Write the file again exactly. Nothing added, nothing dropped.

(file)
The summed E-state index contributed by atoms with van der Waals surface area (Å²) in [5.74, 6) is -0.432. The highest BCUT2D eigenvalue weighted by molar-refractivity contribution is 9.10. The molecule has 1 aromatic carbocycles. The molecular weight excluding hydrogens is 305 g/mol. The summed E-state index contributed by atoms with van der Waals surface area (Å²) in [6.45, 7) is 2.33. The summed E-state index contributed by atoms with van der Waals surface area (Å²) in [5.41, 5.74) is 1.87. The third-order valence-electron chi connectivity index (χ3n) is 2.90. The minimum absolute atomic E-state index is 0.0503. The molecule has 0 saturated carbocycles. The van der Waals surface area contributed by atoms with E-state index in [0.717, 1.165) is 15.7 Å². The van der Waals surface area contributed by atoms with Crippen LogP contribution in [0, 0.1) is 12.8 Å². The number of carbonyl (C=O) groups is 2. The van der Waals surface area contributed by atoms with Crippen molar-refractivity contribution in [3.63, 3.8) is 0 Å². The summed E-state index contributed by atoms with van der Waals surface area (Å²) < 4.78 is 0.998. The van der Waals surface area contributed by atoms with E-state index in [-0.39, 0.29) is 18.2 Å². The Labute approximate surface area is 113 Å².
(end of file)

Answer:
The summed E-state index contributed by atoms with van der Waals surface area (Å²) in [5.74, 6) is -0.432. The highest BCUT2D eigenvalue weighted by molar-refractivity contribution is 9.10. The molecule has 1 aromatic carbocycles. The molecular weight excluding hydrogens is 305 g/mol. The summed E-state index contributed by atoms with van der Waals surface area (Å²) in [6.45, 7) is 2.33. The summed E-state index contributed by atoms with van der Waals surface area (Å²) in [5.41, 5.74) is 1.87. The third-order valence-electron chi connectivity index (χ3n) is 2.90. The minimum absolute atomic E-state index is 0.0503. The molecule has 0 saturated carbocycles. The van der Waals surface area contributed by atoms with E-state index in [0.717, 1.165) is 15.7 Å². The van der Waals surface area contributed by atoms with Crippen LogP contribution in [0, 0.1) is 12.8 Å². The number of carbonyl (C=O) groups is 2. The van der Waals surface area contributed by atoms with Crippen molar-refractivity contribution in [3.63, 3.8) is 0 Å². The summed E-state index contributed by atoms with van der Waals surface area (Å²) < 4.78 is 0.998. The van der Waals surface area contributed by atoms with E-state index in [-0.39, 0.29) is 18.2 Å². The Labute approximate surface area is 113 Å².